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Reimagining Grid Resilience

A Framework For Addressing Catastrophic Threats to the US Electricity Grid in an Era of Transformational Change

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Since its origins at the beginning of the last century, the electricity system has been a critical driver of US economic growth. Reliable and resilient delivery of electricity to homes and businesses is a foundation of national prosperity, and grid outages have grave consequences.

The current grid is characterized by a one-way flow of services and value that convert primary energy to value-added services. This system, with its linear dependencies and easily disrupted individual components, is inherently fragile. Disruptions within any component of the grid can cause outages for customers.

A disruption in any component of the grid can cause outages for customers

Click each button below to highlight the fragility of the grid and the need for resilience.

Utilities have long recognized this inherent vulnerability and managed it through redundancy and hardening of critical equipment. But most present-day approaches to grid resilience were first designed for a previous era, where large-scale, fuel-reliant generators were the most economical method for providing electricity. But that is changing rapidly, as newer technologies including solar, wind, and energy storage continue to fall in price and rapidly gain market share across the United States. Common approaches to resilience fail to take advantage of these market-driven technology trends.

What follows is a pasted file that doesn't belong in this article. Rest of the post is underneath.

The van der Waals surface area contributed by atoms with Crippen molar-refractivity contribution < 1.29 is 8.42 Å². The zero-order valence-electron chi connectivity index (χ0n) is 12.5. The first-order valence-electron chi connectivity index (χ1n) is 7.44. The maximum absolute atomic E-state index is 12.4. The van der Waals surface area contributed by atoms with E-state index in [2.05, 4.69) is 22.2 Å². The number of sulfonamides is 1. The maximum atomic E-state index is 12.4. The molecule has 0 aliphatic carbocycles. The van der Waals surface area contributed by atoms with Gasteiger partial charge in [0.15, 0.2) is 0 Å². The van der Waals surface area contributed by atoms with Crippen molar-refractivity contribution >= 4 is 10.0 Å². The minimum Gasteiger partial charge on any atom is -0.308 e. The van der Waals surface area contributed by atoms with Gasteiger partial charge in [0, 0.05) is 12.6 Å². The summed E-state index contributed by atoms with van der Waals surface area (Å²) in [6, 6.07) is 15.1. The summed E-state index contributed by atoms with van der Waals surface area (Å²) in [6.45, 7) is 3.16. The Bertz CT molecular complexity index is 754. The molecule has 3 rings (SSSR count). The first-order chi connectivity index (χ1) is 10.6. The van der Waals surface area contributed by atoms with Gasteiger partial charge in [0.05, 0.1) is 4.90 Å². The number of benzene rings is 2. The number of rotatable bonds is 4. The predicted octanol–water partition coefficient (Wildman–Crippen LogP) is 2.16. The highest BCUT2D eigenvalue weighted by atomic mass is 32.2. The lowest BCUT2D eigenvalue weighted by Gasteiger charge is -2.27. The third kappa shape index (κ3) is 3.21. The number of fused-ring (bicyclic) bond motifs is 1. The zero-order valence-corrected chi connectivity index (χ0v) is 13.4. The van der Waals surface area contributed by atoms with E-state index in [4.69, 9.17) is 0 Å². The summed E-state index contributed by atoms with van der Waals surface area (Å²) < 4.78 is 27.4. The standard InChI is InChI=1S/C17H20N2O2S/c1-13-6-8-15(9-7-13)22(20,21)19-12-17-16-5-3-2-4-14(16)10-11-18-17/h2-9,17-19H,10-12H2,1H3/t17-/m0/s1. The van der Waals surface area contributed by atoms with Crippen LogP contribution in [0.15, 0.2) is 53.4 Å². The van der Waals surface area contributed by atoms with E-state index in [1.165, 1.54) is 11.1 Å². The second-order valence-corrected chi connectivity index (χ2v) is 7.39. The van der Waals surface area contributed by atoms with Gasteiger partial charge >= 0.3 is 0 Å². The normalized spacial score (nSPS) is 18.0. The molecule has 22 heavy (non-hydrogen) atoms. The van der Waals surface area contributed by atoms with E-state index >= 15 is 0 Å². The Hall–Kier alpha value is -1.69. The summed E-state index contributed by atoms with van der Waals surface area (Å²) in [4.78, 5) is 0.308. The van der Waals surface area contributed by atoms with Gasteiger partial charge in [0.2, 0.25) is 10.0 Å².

Common approaches to grid resilience only address individual components

Customer-located backup power resources are valuable in all outage scenarios, but are generally fuel-limited and cannot maintain service during an extended outage

Click each button below to see its disruption.

In contrast to legacy grid resilience approaches, an emerging set of solutions are generally located closer to the customer, harness the ongoing trends in grid technologies, provide targeted benefits for critical loads, and provide economic value during normal system operations.

These and other modern approaches to grid resilience exemplify a set of principles that can serve as guideposts for investors, regulators, policymakers, and other stakeholders as they mobilize capital to reimagine the power grid of the 21st century.

This report describes the changing nature of resilience within the US grid and details specific recommendations to take advantage of current technological trends. This will help bring about investment in a grid that promotes resilience by design, economically and from the bottom up, and not as a cost-adding afterthought years later.

For additional context, see the companion blog Reimagining Grid Resilience in the Energy Transition.